xf-300 vs sony EX1R sensor size? - Page 5 at DVinfo.net

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Canon XF Series HD Camcorders
Canon XF305, XF205 and XF105 (with SDI), Canon XF300, XF200 and XF100 (without SDI).


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Old June 12th, 2010, 09:04 AM   #61
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"it does seem that in picture quality terms the HPX370 is beaten overall by the EX1" Does it? What's that impression based on? Not saying you're wrong, just haven't seen any evidence that clearly shows that.

"if all else is equal, a 1/2" will have a 1 stop advantage over a 1/3" camera" That's definitely a relevant point - all else is rarely equal, and as Barry Green's tests showed, there's actually very little in it. Not saying that I trust Barry Green more than anyone else, but I do get the feeling he's a fair commentator, and above all his is the only comparison I've seen!

"There are reports that a difference between the 300 and the 370 is that the 370 gets the noise level down by some form of electronic noise reduction" The only suggestion I've seen of that has been by me!!! I mentioned that in response to Andy Shipside's comparison but got no response. It certainly did seem to me,as you say, that the image was less noisy but a fair bit softer - just as you'd get if you put a still through Noise Ninja.

I really feel that a lot of people discount 1/3" needlessly. Even the depth of field argument is often not that big a deal. For example for most documentary stuff any shot you'd do at f4 on an EX1 will look the same on a 1/3" chip camera if you set it f2.8. It's only for drama focus pulls/shallow dof that it might be a bit of an issue IMO.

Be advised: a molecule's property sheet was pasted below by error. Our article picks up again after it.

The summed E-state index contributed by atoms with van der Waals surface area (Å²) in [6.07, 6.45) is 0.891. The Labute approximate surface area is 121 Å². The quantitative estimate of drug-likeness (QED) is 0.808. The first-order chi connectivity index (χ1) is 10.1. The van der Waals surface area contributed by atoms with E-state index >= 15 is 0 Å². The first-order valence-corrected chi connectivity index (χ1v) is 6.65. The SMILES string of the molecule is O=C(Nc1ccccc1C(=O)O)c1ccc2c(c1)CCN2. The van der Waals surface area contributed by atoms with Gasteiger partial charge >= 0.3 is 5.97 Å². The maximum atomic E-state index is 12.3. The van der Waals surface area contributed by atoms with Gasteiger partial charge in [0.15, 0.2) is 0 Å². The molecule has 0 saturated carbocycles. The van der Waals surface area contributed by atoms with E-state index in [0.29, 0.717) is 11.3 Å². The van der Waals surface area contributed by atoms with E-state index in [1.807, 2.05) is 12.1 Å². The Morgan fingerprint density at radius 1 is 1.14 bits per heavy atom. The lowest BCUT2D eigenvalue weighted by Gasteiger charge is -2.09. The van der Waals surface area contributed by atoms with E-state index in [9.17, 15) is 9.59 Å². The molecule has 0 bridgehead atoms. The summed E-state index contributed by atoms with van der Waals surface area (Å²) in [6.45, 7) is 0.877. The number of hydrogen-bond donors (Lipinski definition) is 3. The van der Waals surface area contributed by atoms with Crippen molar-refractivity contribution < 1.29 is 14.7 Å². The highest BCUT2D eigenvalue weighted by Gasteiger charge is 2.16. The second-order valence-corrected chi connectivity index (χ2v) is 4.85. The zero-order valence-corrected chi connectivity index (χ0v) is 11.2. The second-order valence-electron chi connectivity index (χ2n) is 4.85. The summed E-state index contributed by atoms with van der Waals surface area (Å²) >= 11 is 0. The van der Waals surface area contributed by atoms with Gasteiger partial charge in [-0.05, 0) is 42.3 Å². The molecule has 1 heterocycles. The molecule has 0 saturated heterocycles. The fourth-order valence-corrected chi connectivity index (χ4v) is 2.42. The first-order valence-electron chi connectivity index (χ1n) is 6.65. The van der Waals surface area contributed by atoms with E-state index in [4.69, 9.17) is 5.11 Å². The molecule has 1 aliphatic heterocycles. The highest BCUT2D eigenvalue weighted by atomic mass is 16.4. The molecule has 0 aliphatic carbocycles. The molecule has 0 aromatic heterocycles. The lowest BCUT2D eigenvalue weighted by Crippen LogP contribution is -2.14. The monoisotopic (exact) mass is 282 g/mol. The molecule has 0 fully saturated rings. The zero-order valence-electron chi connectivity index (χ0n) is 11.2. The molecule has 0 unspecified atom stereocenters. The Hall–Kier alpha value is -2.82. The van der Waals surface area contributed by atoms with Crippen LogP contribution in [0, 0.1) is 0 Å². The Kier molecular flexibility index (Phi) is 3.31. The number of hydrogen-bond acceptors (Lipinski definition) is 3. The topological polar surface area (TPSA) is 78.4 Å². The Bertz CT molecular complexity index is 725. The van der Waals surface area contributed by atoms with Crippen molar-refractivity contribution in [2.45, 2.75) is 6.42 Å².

I think IF you've got a lens that you are happy with from f1.8 you've got a useable range of f1.8-f5.6 before you'll get any noticeable diffraction effects, so as long as you've got enough NDs to allow those wide apertures in your lighting situation then there's not a problem.

Just my opinions though, I fully respect anyone's opinions and disagreements!

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Old June 12th, 2010, 01:14 PM   #62
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Quote:
Originally Posted by Steve Phillipps View Post
"if all else is equal, a 1/2" will have a 1 stop advantage over a 1/3" camera" That's definitely a relevant point - all else is rarely equal, and as Barry Green's tests showed, there's actually very little in it.
By "all else equal" I was really thinking of such factors as CCD or CMOS? Total no of pixels on chip? Do the chips have microlenses? It's very difficult for manufacturers to defy the laws of physics as they apply to silicon - it's a bit like aircraft design, manufacturers put the numbers into computers and tend to get the same results, which is why all airliners tend to look much more similar now than they used to.

In this case, both the EX and the 300/370 are CMOS and 1920x1080. I believe the EX chips use microlenses, the 300/370 doesn't, so combined with the chip size difference the EX would be expected to have more than one stop intrinsic difference.